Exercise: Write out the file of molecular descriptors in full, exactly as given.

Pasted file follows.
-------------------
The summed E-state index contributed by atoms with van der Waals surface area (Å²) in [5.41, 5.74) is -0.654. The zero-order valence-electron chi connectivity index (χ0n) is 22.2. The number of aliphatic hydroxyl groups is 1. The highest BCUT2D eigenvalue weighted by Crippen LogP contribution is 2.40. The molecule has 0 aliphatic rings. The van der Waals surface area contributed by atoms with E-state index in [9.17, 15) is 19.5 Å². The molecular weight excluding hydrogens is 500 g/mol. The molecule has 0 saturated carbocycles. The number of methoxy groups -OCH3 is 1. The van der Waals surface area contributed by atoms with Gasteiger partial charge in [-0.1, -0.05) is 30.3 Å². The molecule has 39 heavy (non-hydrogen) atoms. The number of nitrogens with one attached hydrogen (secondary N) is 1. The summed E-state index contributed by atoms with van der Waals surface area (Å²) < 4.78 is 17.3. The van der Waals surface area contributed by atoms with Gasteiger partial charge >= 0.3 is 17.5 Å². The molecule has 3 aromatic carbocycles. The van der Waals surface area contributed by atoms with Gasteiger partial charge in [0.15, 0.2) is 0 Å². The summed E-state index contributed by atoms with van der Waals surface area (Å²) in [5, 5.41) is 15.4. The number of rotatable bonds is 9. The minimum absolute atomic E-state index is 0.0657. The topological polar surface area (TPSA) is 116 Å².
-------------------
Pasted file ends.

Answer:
The summed E-state index contributed by atoms with van der Waals surface area (Å²) in [5.41, 5.74) is -0.654. The zero-order valence-electron chi connectivity index (χ0n) is 22.2. The number of aliphatic hydroxyl groups is 1. The highest BCUT2D eigenvalue weighted by Crippen LogP contribution is 2.40. The molecule has 0 aliphatic rings. The van der Waals surface area contributed by atoms with E-state index in [9.17, 15) is 19.5 Å². The molecular weight excluding hydrogens is 500 g/mol. The molecule has 0 saturated carbocycles. The number of methoxy groups -OCH3 is 1. The van der Waals surface area contributed by atoms with Gasteiger partial charge in [-0.1, -0.05) is 30.3 Å². The molecule has 39 heavy (non-hydrogen) atoms. The number of nitrogens with one attached hydrogen (secondary N) is 1. The summed E-state index contributed by atoms with van der Waals surface area (Å²) < 4.78 is 17.3. The van der Waals surface area contributed by atoms with Gasteiger partial charge >= 0.3 is 17.5 Å². The molecule has 3 aromatic carbocycles. The van der Waals surface area contributed by atoms with Gasteiger partial charge in [0.15, 0.2) is 0 Å². The summed E-state index contributed by atoms with van der Waals surface area (Å²) in [5, 5.41) is 15.4. The number of rotatable bonds is 9. The minimum absolute atomic E-state index is 0.0657. The topological polar surface area (TPSA) is 116 Å².